Southern African News Features                                           SANF 10 No 17, April 2010
SADC to harmonize educational system

Southern Africa has taken another huge step towards the harmonization of its education system by approving the development of a Regional Qualifications Framework.

The Regional Qualifications Framework (RQF) that was initiated a few years ago seeks among other things to enable SADC Member States to compare and recognize qualifications obtained in the region.

In the long run, the establishment of a standardized educational system should promote deeper regional integration as it would help facilitate the movement of students and professionals in southern Africa.

Meeting in Kinshasa, Democratic Republic of Congo recently, SADC Ministers responsible for Education and Training said a progress report on the development of the RQF would be presented at the next meeting scheduled for 2011.

The ministers, however, noted that student mobility, especially in higher education across the region is good, saying that some Member States are already treating SADC students as locals in terms of tuition and accommodation.

They recommended that this should be expanded to other areas to create an enabling environment for students to study anywhere in the region as pronounced by the SADC Protocol on Education and Training.

The SADC Protocol on Education and Training, signed by Heads of State and Government in 1997, seeks to establish a legal and institutional framework to promote regional integration in specific priority areas of education, training, research and development.

The ministers also considered and adopted a progress report on the implementation of the SADC Regional Education and Training Implementation Plan.

The plan integrates the seven priority areas of the African Union Second Decade Plan of Action and the Protocol on Education and Training, which aims to ensure education for all and promote gender equality in access to education.

"The meeting noted major trends in the provision of education and training in the region," the ministers said in a statement, adding that key reforms undertaken by Member States include expansion of early childhood development and increasing the utilization of Open and Distance Learning as a strategy for training of teachers.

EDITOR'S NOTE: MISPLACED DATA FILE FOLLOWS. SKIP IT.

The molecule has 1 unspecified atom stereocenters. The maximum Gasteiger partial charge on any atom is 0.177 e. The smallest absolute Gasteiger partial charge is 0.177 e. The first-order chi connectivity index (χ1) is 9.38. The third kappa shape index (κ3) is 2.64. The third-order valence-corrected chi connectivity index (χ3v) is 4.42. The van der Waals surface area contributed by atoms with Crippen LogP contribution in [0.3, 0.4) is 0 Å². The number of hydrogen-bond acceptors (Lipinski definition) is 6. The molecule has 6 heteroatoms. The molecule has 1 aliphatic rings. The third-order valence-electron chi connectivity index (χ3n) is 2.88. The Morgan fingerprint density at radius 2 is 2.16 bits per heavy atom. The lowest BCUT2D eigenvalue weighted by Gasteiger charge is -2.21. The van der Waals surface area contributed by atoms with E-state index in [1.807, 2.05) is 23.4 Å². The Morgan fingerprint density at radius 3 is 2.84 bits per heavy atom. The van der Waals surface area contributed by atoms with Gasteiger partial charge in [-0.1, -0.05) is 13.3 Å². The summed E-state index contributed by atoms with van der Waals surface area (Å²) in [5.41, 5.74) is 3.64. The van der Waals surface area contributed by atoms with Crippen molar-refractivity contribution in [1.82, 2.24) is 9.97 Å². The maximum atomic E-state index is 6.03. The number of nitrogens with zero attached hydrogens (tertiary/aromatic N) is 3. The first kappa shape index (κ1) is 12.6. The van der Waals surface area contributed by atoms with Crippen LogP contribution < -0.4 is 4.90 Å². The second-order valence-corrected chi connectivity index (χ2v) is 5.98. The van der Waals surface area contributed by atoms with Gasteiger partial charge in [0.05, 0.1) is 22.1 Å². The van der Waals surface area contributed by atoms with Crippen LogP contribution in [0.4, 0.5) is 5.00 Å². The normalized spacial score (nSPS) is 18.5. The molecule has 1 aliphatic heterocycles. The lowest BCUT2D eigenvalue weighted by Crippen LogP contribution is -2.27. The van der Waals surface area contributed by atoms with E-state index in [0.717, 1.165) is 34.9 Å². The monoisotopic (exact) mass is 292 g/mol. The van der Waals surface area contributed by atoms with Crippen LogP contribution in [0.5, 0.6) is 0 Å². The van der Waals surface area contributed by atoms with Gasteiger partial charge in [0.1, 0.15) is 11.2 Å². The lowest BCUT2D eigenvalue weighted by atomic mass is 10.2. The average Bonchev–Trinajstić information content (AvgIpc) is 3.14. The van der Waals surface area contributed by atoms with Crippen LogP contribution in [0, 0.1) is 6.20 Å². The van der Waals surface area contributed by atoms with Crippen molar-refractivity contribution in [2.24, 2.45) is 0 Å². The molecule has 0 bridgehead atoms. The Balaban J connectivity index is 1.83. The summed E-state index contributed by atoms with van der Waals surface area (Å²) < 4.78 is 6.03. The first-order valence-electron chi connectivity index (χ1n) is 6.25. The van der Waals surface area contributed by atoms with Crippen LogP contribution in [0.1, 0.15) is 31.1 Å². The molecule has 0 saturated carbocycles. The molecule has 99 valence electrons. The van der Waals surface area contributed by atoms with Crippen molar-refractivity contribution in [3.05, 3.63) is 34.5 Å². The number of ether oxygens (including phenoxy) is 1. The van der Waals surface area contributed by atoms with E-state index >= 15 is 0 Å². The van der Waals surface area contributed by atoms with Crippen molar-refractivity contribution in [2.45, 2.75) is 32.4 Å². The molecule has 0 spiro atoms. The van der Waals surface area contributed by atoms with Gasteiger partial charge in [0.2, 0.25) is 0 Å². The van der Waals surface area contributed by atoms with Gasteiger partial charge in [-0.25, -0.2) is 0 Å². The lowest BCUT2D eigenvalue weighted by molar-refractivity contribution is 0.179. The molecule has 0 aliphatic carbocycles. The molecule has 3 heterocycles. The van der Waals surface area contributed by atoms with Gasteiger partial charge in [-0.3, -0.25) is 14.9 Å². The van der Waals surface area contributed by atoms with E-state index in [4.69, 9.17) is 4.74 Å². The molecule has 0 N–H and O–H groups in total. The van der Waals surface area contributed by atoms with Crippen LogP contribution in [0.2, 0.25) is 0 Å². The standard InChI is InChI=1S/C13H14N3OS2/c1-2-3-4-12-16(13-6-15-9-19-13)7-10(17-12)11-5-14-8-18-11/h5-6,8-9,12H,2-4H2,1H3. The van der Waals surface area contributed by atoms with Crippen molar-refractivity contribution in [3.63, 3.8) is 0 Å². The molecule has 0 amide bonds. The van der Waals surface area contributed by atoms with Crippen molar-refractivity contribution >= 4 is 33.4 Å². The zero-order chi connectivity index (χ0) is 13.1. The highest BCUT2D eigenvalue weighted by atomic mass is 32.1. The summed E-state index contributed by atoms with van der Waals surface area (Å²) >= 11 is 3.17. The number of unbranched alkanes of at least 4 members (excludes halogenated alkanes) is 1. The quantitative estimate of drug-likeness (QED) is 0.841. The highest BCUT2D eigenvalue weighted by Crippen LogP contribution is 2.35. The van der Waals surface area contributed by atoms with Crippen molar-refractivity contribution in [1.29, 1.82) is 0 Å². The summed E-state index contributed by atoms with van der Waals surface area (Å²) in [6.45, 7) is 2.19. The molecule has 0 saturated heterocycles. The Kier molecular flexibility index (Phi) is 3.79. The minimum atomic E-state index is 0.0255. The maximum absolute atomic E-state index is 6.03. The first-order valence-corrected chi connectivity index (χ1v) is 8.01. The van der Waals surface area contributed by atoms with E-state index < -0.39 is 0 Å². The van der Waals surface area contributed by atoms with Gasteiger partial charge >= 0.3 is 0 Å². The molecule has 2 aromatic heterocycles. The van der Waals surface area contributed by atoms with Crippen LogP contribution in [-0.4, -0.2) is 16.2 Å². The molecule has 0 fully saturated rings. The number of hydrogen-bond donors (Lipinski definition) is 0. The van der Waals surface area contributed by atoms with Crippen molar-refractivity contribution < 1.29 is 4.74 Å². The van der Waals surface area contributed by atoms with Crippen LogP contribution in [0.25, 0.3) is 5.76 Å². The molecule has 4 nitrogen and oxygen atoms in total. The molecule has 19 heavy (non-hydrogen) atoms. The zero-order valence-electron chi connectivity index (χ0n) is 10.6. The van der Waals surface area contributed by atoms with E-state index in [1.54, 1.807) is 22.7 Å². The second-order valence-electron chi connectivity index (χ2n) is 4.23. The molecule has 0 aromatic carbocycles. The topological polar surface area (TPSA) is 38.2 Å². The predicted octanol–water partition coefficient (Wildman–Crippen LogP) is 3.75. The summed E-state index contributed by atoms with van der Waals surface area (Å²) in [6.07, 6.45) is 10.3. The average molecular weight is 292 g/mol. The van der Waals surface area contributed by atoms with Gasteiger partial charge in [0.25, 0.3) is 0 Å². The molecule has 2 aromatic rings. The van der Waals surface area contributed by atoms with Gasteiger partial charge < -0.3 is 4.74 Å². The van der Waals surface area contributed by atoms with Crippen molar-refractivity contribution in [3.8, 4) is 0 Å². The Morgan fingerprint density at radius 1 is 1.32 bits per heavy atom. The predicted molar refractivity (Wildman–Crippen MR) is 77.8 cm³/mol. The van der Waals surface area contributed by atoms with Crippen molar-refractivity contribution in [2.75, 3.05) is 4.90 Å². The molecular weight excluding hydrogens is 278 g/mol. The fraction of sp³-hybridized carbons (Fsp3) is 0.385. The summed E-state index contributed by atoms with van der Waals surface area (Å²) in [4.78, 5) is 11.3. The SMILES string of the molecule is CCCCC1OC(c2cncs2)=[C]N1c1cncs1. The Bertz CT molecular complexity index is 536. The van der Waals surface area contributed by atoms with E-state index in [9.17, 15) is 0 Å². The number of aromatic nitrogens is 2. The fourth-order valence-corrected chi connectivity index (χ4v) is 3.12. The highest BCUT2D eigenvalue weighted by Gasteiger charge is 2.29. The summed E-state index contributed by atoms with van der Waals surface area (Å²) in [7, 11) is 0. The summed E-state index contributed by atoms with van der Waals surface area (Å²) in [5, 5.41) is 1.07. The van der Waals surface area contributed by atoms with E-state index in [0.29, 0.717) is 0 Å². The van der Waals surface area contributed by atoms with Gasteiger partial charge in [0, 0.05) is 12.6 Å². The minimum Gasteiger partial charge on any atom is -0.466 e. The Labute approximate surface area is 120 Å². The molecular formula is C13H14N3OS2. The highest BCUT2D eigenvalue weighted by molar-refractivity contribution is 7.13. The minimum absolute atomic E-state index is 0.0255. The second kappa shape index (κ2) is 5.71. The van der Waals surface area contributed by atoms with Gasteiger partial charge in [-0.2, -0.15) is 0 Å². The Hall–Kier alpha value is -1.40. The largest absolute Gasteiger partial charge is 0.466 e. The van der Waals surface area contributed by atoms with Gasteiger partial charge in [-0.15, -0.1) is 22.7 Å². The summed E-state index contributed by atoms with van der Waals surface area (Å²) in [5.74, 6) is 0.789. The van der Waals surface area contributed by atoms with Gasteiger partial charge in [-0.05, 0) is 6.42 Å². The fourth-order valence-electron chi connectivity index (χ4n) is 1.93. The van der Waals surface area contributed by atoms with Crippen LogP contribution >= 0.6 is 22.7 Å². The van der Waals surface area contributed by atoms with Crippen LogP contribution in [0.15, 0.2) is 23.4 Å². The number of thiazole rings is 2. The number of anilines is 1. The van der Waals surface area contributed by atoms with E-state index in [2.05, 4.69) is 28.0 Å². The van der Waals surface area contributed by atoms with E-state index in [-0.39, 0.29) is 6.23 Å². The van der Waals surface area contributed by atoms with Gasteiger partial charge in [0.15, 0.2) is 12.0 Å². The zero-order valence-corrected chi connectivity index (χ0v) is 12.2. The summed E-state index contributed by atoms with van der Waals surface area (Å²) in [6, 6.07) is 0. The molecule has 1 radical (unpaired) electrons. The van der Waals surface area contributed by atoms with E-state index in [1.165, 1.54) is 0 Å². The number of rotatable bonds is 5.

However, the meeting noted that the region still faces challenges with access and gender equity in early childhood education, secondary education, technical and vocational education among others.

To address some of the challenges, the meeting approved five policy and strategic frameworks in the areas of Education Management Information Systems (EMIS), Open and Distance Learning and Gender Mainstreaming.

Other major decisions made at the meeting are the need to promote the use of the mother language as a medium of instruction in the first five years of primary education and that Member States should include statistics on private institutions in their educational data.

The ministers also said the next study on regional monitoring of learner performance and achievement undertaken by the Southern African Consortium for Measurement and Quality of Education (SACMEQ) should include issues of environmental sustainability.

The SADC Ministers responsible for Education and Training meeting was held on 15-19 March.

DRC Vice-Prime Minister Simon Bulupy and SADC Deputy Executive Secretary Regional Integration Joao Samuel Caholo were some of the guests that attended the two-day meeting.

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